Tuesday, 29 May 2012
Monday, 28 May 2012
I've been visiting the Pocket Park at Finedon every week since the beginning of the season (and for several weeks before hand). In March, the pond dried out during the drought, and then filled to overflowing during the April & May rains. My fears were that the dry pond had lead to the demise of the larvae especially as all my visits including the last visited on 24 May and saw no activity. Today, I visited again expecting to see nothing but was stunned by the change. The water was buzzing with ovipositing Azure Damselflies, probably 40+ individuals. One Four-spotted Chaser was perched watching its territory until a female came along and they promptly mated and ovipositing ensued. Searching around the pond, I found Common Blues, Blue-tails and Large Reds as well as a single male Hairy Dragonfly hunting along the hedges - a first for this site. So, my concerns were unfounded and the drying of the pond, other than delaying activity, appears to have had no long term affect on the odonata at this site.
Saturday, 26 May 2012
I took a break from recording in Northants and visited Chartley Moss in Staffordshire today (26 May) to see the White-faced Darter. This site is an amazing floating bog, where the sphagnum moss sits atop 10m deep water - quite scary when you feel the ground wobble under foot. The visit was well timed to see them emerging, and we counted over 40 immatures and emerging adults. A few mature adults were seen too, but not too many. Of the three photos above, the top and bottom show immature males - the yellow changes to red when they reach maturity, and the middle shows a female. A great day out and a new species for me. This trip was organised by Natural England and is well worth booking on for next year (its ony 1hr 45mins drive away).
Female Banded Demoiselle eating a Mayfly.
Male Banded Demoiselle
At lunchtime on 25 May, I visited The Nene at Waddenhoe. It was quite breezy but this didn't stop 100+ Banded Demoiselle fluttering along the margins of the river. A male Hairy was patrolling the river and a female had just completed her emergence. The highlight was seeing up to 40 Scarce Chaser take their maiden flight and promptly land low down on the grasses in the field. There were many recently hatched Mayfly around too, providing good food for the Banded Demoiselles.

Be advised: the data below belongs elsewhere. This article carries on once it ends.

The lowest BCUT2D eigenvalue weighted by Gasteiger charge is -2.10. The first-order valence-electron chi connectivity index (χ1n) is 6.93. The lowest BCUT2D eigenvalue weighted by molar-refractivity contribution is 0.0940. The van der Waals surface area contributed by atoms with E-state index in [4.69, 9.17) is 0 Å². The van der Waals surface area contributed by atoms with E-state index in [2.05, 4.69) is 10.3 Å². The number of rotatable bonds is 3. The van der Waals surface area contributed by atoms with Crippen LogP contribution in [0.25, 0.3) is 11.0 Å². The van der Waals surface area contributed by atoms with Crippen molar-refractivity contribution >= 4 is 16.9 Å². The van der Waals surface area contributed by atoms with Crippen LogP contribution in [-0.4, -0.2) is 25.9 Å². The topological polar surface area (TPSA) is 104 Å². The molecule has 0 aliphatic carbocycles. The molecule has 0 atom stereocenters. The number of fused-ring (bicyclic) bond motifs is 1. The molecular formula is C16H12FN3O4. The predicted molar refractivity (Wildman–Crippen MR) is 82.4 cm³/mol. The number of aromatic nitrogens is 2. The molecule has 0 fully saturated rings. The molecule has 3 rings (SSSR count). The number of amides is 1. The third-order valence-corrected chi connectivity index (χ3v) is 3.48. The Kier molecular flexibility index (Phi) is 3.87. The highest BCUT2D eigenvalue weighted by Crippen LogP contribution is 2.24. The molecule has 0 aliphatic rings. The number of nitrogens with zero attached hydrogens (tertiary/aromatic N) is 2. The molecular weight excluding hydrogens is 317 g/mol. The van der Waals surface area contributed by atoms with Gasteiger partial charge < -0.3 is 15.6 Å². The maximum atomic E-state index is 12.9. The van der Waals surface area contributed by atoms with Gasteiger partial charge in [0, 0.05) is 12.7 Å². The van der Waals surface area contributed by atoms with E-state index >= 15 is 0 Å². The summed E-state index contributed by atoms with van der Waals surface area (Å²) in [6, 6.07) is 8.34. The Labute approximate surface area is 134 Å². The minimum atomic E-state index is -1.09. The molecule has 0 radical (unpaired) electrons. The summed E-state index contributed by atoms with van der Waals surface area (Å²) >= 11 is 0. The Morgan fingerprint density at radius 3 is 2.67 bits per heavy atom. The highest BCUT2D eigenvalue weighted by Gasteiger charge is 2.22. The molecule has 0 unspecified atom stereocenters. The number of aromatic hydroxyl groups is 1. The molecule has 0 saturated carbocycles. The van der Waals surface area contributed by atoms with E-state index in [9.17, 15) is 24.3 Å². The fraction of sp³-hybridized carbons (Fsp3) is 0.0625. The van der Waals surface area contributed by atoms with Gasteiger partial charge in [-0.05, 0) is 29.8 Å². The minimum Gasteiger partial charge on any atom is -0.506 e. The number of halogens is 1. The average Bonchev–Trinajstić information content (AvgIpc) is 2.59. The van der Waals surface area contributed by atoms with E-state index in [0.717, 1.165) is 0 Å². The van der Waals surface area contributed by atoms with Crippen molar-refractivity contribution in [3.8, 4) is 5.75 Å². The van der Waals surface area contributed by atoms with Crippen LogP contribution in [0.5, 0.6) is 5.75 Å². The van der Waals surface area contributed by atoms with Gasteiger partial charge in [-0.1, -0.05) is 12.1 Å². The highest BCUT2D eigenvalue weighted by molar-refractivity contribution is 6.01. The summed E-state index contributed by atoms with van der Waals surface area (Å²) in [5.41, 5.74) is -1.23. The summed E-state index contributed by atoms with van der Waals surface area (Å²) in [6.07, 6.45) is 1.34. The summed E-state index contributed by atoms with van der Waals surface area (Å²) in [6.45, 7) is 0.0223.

Wednesday, 23 May 2012
Thursday, 17 May 2012
Wilsons Pits, near Rushden is well known for its large numers of Azure Damselflies durimg May, today I managed 5, not nearly as many as expected and another sign that the poor weather is impacting on numbers - whether there will be a catch up in a week or so remains to be seen. The shots above show two immature males.
Wednesday, 16 May 2012
Popped down to the River Ise at Finedon this lunchtime to see if there were any Banded Demoiselle around. There weren't, but I did see 5 Large Reds, including one emerging. The recent heavy rains have caused the river to swell and have badly damaged the vegetation along the margins here, fortunately prior to the beginning of the main emergence period here (the river is always later than other areas).
Tuesday, 15 May 2012
Monday, 14 May 2012
Sunday, 13 May 2012
Saturday, 12 May 2012
I had great hopes for today, with glorious warm sunshine, however it was not to be. Activity was very low and the hoped-for mass Hairy Dragonfly emergence failed to materialise. Still, I managed to see y first Large Reds of the year, but only after some considerable searching. The cold April and May is still having an influence on adult numbers, presumably because the water hasn't wrmed enough to stimulate emergence to any great extent.